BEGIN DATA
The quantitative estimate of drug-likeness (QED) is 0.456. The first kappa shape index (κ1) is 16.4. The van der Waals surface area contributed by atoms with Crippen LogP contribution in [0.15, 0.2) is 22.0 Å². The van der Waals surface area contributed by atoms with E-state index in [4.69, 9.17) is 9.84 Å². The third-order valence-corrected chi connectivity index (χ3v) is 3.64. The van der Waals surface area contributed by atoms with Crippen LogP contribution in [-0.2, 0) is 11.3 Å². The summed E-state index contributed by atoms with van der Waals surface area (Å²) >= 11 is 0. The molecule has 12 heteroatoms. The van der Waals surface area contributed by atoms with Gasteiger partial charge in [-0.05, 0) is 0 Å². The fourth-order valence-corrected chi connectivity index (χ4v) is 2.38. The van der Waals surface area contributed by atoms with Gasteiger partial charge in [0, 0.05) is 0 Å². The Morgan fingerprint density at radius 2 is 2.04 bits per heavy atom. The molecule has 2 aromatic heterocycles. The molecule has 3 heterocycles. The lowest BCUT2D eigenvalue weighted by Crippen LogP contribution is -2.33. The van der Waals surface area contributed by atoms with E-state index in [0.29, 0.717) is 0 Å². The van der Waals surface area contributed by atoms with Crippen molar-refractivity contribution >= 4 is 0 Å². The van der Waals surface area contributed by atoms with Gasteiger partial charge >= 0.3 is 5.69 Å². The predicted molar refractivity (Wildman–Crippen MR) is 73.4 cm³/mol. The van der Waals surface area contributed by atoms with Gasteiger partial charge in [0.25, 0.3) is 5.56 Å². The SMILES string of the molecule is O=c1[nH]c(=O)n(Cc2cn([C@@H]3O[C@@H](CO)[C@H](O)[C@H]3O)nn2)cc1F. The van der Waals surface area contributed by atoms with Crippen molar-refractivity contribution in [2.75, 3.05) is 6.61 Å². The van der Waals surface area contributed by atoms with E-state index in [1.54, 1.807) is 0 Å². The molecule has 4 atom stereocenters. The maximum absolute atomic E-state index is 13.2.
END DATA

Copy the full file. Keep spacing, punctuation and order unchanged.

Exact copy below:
The quantitative estimate of drug-likeness (QED) is 0.456. The first kappa shape index (κ1) is 16.4. The van der Waals surface area contributed by atoms with Crippen LogP contribution in [0.15, 0.2) is 22.0 Å². The van der Waals surface area contributed by atoms with E-state index in [4.69, 9.17) is 9.84 Å². The third-order valence-corrected chi connectivity index (χ3v) is 3.64. The van der Waals surface area contributed by atoms with Crippen LogP contribution in [-0.2, 0) is 11.3 Å². The summed E-state index contributed by atoms with van der Waals surface area (Å²) >= 11 is 0. The molecule has 12 heteroatoms. The van der Waals surface area contributed by atoms with Gasteiger partial charge in [-0.05, 0) is 0 Å². The fourth-order valence-corrected chi connectivity index (χ4v) is 2.38. The van der Waals surface area contributed by atoms with Gasteiger partial charge in [0, 0.05) is 0 Å². The Morgan fingerprint density at radius 2 is 2.04 bits per heavy atom. The molecule has 2 aromatic heterocycles. The molecule has 3 heterocycles. The lowest BCUT2D eigenvalue weighted by Crippen LogP contribution is -2.33. The van der Waals surface area contributed by atoms with E-state index in [0.29, 0.717) is 0 Å². The van der Waals surface area contributed by atoms with Crippen molar-refractivity contribution >= 4 is 0 Å². The van der Waals surface area contributed by atoms with Gasteiger partial charge >= 0.3 is 5.69 Å². The predicted molar refractivity (Wildman–Crippen MR) is 73.4 cm³/mol. The van der Waals surface area contributed by atoms with Gasteiger partial charge in [0.25, 0.3) is 5.56 Å². The SMILES string of the molecule is O=c1[nH]c(=O)n(Cc2cn([C@@H]3O[C@@H](CO)[C@H](O)[C@H]3O)nn2)cc1F. The van der Waals surface area contributed by atoms with Crippen molar-refractivity contribution in [2.75, 3.05) is 6.61 Å². The van der Waals surface area contributed by atoms with E-state index in [1.54, 1.807) is 0 Å². The molecule has 4 atom stereocenters. The maximum absolute atomic E-state index is 13.2.